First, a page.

The War of the Gargantuas

From Wikipedia, the free encyclopedia
  (Redirected from War of the Gargantuas)
Jump to: navigation, search
"Gargantuas" redirects here. For other uses, see Gargantua (disambiguation).
The War of the Gargantuas
War of the Gargantuas.jpg
Directed by Ishirō Honda
Produced by Tomoyuki Tanaka
Henry G. Saperstein
Written by Ishirō Honda
Takeshi Kimura
Starring Russ Tamblyn
Kumi Mizuno
Kenji Sahara
Kipp Hamilton
Music by Akira Ifukube
Cinematography Hajime Koizumi
Edited by Ryohei Fujii
Frederic Knudtson (USA)
Distributed by Toho
Benedict Motion Picture Corp. (USA)
Release date
  • July 31, 1966 (1966-07-31)
Running time
88 minutes (Japan)
92 minutes (USA)
Country Japan
United States
Language Japanese

The War of the Gargantuas, released in Japan as Frankenstein's Monsters: Sanda vs. Gaira (フランケンシュタインの怪獣 サンダ対ガイラ Furankenshutain no Kaijū: Sanda tai Gaira?), is a 1966 Japanese-American science fiction kaiju film co-produced by Toho and UPA. The film is a sequel to the 1965 film Frankenstein Conquers the World and is directed by Ishirō Honda, with special effects by Eiji Tsuburaya and stars Russ Tamblyn, Kumi Mizuno, and Kenji Sahara, with Yû Sekida and Haruo Nakajima as the performers for the Gargantuas, Sanda and Gaira.

The film tells the story of two giant, hairy humanoids called Frankensteins (Gargantuas in the American version) that were spawned from the discarded cells of Frankenstein's monster from the previous film. A green one raised in the sea named Gaira (ガイラ?, from kai, "sea") is violent and savage, while a brown one who resides in the Japan Alps, named Sanda (サンダ?, from san, "mountain") is friendly and docile. The film follows the investigation and military engagements of these creatures until their climactic confrontation in Tokyo.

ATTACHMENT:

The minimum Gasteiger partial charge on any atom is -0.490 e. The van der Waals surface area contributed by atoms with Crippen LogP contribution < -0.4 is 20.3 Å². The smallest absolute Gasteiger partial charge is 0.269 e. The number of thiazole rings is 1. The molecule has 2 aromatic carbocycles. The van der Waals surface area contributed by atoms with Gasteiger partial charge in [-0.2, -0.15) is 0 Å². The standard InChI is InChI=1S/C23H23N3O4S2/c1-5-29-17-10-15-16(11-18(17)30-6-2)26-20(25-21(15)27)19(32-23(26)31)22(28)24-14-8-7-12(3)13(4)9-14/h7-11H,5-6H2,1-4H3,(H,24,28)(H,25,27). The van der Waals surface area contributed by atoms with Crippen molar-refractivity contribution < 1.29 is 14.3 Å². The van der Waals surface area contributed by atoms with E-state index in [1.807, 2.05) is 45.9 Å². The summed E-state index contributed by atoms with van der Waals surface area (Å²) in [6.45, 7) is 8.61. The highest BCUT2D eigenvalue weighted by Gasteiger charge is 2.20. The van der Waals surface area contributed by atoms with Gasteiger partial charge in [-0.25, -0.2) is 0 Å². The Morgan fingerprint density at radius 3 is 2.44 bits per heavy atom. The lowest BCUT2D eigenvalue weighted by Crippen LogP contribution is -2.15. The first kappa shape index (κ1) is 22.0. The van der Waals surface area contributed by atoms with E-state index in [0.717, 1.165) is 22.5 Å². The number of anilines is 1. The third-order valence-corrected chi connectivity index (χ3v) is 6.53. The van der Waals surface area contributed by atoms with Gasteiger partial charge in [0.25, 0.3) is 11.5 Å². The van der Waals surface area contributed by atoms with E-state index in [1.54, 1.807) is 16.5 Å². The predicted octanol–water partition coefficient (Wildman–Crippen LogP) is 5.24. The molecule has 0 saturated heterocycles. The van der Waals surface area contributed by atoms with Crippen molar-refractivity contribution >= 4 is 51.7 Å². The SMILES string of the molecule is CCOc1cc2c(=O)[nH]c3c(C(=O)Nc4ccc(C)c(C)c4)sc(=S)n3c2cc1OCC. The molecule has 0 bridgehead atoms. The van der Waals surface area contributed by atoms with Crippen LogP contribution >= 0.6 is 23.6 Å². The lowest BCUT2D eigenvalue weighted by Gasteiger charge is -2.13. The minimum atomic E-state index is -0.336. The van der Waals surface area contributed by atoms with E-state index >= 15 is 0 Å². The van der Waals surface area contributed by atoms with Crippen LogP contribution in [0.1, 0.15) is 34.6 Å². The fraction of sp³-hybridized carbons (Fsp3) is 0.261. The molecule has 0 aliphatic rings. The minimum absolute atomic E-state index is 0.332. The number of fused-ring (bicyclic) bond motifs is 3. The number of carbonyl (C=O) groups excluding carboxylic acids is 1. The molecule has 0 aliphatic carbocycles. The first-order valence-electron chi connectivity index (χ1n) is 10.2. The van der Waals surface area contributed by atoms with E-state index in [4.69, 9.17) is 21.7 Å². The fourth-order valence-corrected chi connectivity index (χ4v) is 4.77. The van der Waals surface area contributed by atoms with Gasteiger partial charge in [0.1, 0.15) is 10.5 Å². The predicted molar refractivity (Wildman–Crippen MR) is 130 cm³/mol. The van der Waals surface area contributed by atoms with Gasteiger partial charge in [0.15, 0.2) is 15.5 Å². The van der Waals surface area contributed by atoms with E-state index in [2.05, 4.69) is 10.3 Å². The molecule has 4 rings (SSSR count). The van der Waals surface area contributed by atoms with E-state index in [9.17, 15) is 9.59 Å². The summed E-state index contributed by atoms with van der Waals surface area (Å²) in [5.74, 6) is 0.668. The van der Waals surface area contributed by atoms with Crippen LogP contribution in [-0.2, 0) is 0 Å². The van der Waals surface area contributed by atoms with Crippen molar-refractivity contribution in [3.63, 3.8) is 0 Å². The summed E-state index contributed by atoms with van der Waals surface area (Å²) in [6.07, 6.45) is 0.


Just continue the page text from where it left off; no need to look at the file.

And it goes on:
The film was released theatrically in the United States in the summer of 1970 by Maron Films where it played nationwide on a double bill with Monster Zero.


As the film opens, a small boat is seen chugging through stormy seas. A giant octopus appears from the ocean and seems bent on killing the sole crew member on deck. Suddenly, the octopus releases the man and retracts its tentacles from the boat. Relieved, the sailor peers out the porthole to see Gaira, a large green man-like creature, fighting the octopus. After easily defeating it, Gaira turns his attention to the boat and sinks it.

When the sailor is recovered from the ocean, he tells his tale of the large gargantua (Frankenstein in the Japanese version) to his doctors, who believe he is in shock and spouting nonsense. The press picks up on the story and interviews Dr. Paul Stewart (Russ Tamblyn) and his female assistant, Akemi Togawa (Kumi Mizuno), who once had a baby gargantua in their possession for study five years prior. Dr. Stewart and Akemi try to dispel the idea that the attack on the boat was caused by the gargantua they knew and studied because it was very gentle while in their care. Stewart postulates that the gargantua he studied wouldn't live in the ocean as it was found in the mountains and probably returned there when it escaped from his laboratory five years ago.

Another boat is attacked and the people of a fishing village see the gargantua off the coast at the same time that a mountain guide reports seeing the gargantua in the Japanese Alps. So, Dr. Stewart and Akemi go to visit the mountains and send their assistant, Dr. Majida (Kenji Sahara), to look at the evidence in the fishing village. Dr. Majida finds tissue stuck to the side of the fishing boat while Dr. Stewart and Akemi find giant footprints in the snow.

In the meantime, Gaira comes ashore and attacks an airport. As he munches on a woman he's pulled from inside a building, the sun appears from behind the clouds. Apparently, the gargantua doesn't like bright light and runs back to the sea. After Gaira attacks Tokyo at night, the residents are urged to turn on all of their lights and open their shades to drive him out of the city. He begins to retreat to the mountains and is met by the Japanese Self Defense Force, who use giant spotlights and bonfires to corral Gaira into a valley. Although conventional tanks, artillery, and machine guns have little effect on him, a newly constructed weapon — Maser Cannons — badly injures Gaira. Bloodied and bruised, Gaira falls into the river and appears defeated. Suddenly, a larger, brown gargantua comes to his aid. Sanda, as he is known, pulls Gaira from the river and away from the military.